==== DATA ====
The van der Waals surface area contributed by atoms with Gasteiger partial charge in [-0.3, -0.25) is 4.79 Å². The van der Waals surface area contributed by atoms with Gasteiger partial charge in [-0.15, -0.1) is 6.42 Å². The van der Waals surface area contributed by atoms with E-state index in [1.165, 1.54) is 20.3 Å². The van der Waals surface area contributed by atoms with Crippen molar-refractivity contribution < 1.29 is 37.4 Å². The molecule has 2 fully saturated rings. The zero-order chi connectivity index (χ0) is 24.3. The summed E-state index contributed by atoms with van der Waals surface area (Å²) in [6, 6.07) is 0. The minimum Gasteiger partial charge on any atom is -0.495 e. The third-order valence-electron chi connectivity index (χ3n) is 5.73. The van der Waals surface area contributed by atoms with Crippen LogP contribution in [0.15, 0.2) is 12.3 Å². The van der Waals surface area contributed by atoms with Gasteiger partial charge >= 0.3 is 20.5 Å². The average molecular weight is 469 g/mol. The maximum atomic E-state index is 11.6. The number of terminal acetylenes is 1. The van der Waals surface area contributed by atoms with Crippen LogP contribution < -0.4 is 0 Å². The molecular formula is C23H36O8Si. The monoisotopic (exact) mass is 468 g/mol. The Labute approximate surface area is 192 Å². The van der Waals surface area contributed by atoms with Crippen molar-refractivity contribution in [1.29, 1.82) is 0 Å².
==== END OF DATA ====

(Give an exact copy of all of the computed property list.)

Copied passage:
The van der Waals surface area contributed by atoms with Gasteiger partial charge in [-0.3, -0.25) is 4.79 Å². The van der Waals surface area contributed by atoms with Gasteiger partial charge in [-0.15, -0.1) is 6.42 Å². The van der Waals surface area contributed by atoms with E-state index in [1.165, 1.54) is 20.3 Å². The van der Waals surface area contributed by atoms with Crippen molar-refractivity contribution < 1.29 is 37.4 Å². The molecule has 2 fully saturated rings. The zero-order chi connectivity index (χ0) is 24.3. The summed E-state index contributed by atoms with van der Waals surface area (Å²) in [6, 6.07) is 0. The minimum Gasteiger partial charge on any atom is -0.495 e. The third-order valence-electron chi connectivity index (χ3n) is 5.73. The van der Waals surface area contributed by atoms with Crippen LogP contribution in [0.15, 0.2) is 12.3 Å². The van der Waals surface area contributed by atoms with Gasteiger partial charge >= 0.3 is 20.5 Å². The average molecular weight is 469 g/mol. The maximum atomic E-state index is 11.6. The number of terminal acetylenes is 1. The van der Waals surface area contributed by atoms with Crippen LogP contribution < -0.4 is 0 Å². The molecular formula is C23H36O8Si. The monoisotopic (exact) mass is 468 g/mol. The Labute approximate surface area is 192 Å². The van der Waals surface area contributed by atoms with Crippen molar-refractivity contribution in [1.29, 1.82) is 0 Å².